The theme of our devised piece, 'childhood', gave us a base on which to explore different ideas and research possible acts. Our researched topic possibilities include extracts from: "Invisible Friends" written by Alan Ayckbourn.

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Jonnie McCauley

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        The theme of our devised piece, ‘childhood’, gave us a base on which to explore different ideas and research possible acts. Our researched topic possibilities include extracts from: “Invisible Friends” written by Alan Ayckbourn. These have elements that are beneficial such as a teenage girl living with her parents, and an interaction with the audience, which is an important principle in our play. We acquired ideas for characters from the television series, “The Royle Family” written by Caroline Aherne, Craig Cash and Henry Normal. Although the characters never leave the confines of their home in Manchester (with most of the "action" taking place in the living room), other locations are sometimes referred to - "The Feathers" - a grimy local pub which often has "lock-ins", or Nanna's sheltered accommodation housing. None of the characters have ever been to London. Much of the humour is depicted through the cast's ignorance of the world beyond their estate. Nanna claims that a girl she knows has got a job working for an airline. "Which one?" asks Barbara. "Oh, Heathrow I think", says Nanna, who confesses she's never been on a plane; these quotes reinforce the ignorance of the family. In researching the idea of childhood we thought of having an invisible friend of a child in the play, we thought this would enhance the plot and give us more options in producing a play. The film, “Drop Dead Fred” written by Carlos Davis and Anthony Fingleton was imperative because I obtained costume designs, and focussed on how Rik Mayall plays the part of an invisible friend effectively. There were very few problems in producing the play, only minor inconveniences such as coordinating the sound effects with activity on stage; this meant that the audience did not grasp all of the intended “punch lines” that were rehearsed. I think all of the actors worked well because we seemed to “compliment” one another on stage. Adam, playing the role of Bob, gave a good first impression of his character by using facial expressions of perplexity and confusion distinctly. Rachel playing the role of Maureen, was a stereo typical housewife derived from similar roles in soaps such as Coronation Street and Eastenders. Short cameos were used to illustrate Maureen’s lifestyle and character, Hazel narrated the cameos to ensure that the audience understood the activities. We used two characters (parents who were very serious characters played by Rachel and Adam) in contrast with two other younger, exciting characters played by me and Hazel. The contrast of these characters added humour to the play and gave the audience a reason to keep interest. We allowed each other to contribute segments and ideas towards the play; I think this was a good idea because it provides different qualities to suit different tastes.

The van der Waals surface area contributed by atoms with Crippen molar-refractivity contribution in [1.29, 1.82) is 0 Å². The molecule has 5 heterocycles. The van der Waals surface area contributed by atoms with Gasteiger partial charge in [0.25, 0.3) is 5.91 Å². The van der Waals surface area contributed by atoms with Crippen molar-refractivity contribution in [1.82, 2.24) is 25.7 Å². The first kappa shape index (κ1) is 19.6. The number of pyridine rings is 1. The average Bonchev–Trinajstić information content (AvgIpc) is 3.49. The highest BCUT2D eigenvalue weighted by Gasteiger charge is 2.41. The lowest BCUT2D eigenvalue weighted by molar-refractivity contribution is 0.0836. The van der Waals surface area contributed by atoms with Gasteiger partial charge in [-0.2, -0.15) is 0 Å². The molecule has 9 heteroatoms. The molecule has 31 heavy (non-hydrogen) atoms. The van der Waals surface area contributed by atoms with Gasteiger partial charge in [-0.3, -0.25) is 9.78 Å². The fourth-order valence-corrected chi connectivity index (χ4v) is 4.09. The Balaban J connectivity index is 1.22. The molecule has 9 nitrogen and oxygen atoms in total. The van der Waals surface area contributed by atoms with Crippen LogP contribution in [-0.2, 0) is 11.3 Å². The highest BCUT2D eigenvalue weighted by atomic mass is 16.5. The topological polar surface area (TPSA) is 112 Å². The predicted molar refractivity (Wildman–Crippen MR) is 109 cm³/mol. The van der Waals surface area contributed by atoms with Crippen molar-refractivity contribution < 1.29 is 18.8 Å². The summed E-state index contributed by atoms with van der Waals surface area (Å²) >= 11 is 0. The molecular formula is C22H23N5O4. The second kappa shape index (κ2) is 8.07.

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        We knew that the stage area was going to be limited so we had to keep that in mind when designing and preparing the stage. The Royle Family television series gave us the idea of using only a living room and kitchen illustrated by a grotty old couch and remote control for the living room, and pans on a table for the kitchen. This simple staging was effective, a ‘kitchen-sink style drama was used because it provided adaptability in the area around the living room where we could have activities such as, a bingo hall, a darts tournament and a ...

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